Shannon. Thursday 4 April 1996. Southerly 6 to gale 8, decreasing 4 in northwest. Occasional rain. Moderate or good.
The Magnum photographer talks to Ravi Ghosh about reissuing The Shipping Forecast, his seminal book navigating the British Isles’ 31 sea areas
Mark Power sits in his Brighton studio, trying in vain to think of today’s mass cultural rituals. TV shows, behaviours, or events that bind the UK together – not necessarily in fandom or intrigue – but by their sheer omnipresence and historical weight. Power recalls the collective excitement when Twin Peaks first aired in the early-1990s. However, we eventually conclude that the nation is currently lacking in any such customs, except perhaps those surrounding international football.
Certainly nothing now holds the place that the Shipping Forecast did throughout the 20th century. The gentle, often unintelligible weather news from the 31 sea areas around the British Isles, wafted into living rooms via the BBC Home Service (and later Radio 4). It is still broadcast four times a day, though it now jostles for space with every other type of content imaginable. It’s worth tuning in, just for its oddity. Take the forecast for Friday 13 January 2023, the day I visit Power: “Low Hebridies, 974, expected North of Denmark, 985 by 1800 Friday… Viking, North Utsira, South Utsira, cyclonic, four-to-six, increasing seven at times, showers: squally at times, good, occasionally poor.”
“It’s a beautiful, poetic language,” Power says. Now 63, the Magnum photographer first remembers listening to the forecast growing up on a housing estate in Leicester. The soundscapes had a lasting impact on Power, whose father spent his two years’ national service in the merchant navy. Years later, while visiting his brother near Great Yarmouth, the photographer bought a tea towel showing a map of the sea areas, and realised that he had developed mental images to correspond with the forecast’s audio fragments. The mind’s eye rumbling slowly in the background, fed for years on a diet of gale warnings and area forecasts (and ship icing, if you’re lucky).
“The mention of any sea area – say, Rockall – immediately brought to mind an image which had been gestating since childhood,” Power recalls. At the end of 1992, he began making images of Wight, the shipping area off the coast of his hometown, Brighton. Over the next few years, he would travel to all 31 zones by campervan, a Mamiya 6 Rangefinder in hand. The Shipping Forecast, Power’s first major project, was born.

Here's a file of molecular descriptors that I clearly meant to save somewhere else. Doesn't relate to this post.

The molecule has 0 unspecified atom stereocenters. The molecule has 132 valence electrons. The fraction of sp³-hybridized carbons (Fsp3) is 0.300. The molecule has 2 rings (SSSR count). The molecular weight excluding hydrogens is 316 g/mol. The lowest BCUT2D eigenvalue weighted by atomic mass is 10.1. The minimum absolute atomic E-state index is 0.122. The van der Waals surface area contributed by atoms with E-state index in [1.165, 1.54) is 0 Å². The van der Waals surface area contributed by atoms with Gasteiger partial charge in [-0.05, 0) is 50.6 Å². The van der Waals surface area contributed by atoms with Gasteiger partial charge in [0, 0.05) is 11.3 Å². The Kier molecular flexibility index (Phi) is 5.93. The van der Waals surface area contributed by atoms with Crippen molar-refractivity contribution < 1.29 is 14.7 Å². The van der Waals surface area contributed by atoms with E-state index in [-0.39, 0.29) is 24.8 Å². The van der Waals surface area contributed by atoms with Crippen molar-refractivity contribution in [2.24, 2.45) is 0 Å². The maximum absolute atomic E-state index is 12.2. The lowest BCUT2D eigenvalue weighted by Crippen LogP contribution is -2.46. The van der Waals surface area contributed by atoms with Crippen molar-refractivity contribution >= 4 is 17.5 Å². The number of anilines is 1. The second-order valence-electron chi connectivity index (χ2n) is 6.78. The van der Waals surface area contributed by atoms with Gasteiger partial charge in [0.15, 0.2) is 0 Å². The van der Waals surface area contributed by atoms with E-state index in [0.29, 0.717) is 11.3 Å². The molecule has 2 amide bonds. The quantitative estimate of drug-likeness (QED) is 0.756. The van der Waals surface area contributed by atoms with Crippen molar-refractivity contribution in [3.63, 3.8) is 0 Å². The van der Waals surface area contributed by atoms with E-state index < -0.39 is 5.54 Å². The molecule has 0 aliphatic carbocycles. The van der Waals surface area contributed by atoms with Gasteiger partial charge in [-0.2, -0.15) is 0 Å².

“I’m trying to make visual metaphors that don’t in themselves make sense. Pictures that withhold information, and are therefore mysterious”
The book, first published in 1996, has now been expanded and republished, with 103 extra photographs offering new coastal perspectives from Lisbon to Skegness; Barry Island to Biarritz. The original volume was a commercial and critical success, selling 10,000 copies in three runs, including to a non-photography audience. First editions often now crop up in Oxfam bookshops, Power says, the result of children clearing out their parents’ houses and finding a single, somewhat nonsensical photobook tucked among the bric-à-brac.
Power is aware that today’s cultural environment – and audience – has shifted from that of the mid-1990s. The nostalgic association for the Shipping Forecast has diminished, meaning interested parties are now recast as eccentrics. Without a contemporary comparison, it’s difficult to explain that it was just part of everyday life, a “wallpaper backdrop,” Power says. “I wanted to do the project from the point of view of the lay listener. The ‘landlubber.’” He bristles slightly while recalling a recent radio interview where he was asked whether he loves the forecast. “I don’t,” he tells me bluntly. “I’m just like everybody else.” But today’s ‘everybody else’ isn’t the same as yesterday’s.
This affinity with the “accidental listener” made Power focus closely on the ocean itself. In selecting no more than three photographs from each sea area for the original book, he distilled thousands of mental images, codifying a fluid national consciousness into firm visual facts: what each of these places actually looks like.
The new edition opens with a photograph of the sea at Wight, the water stretching towards the horizon like polished slate. More often than not, the landscapes are flat and the sea calm. Mourners gather at a hilltop cemetery on the coast of Shannon, Ireland, the water endless below them. Steam rises from a modest bay in Iceland while boys play with a plastic chair in the shallows. The black-and-white format emphasises the sand’s indentations, tide lines and footprints complementing the liquid textures.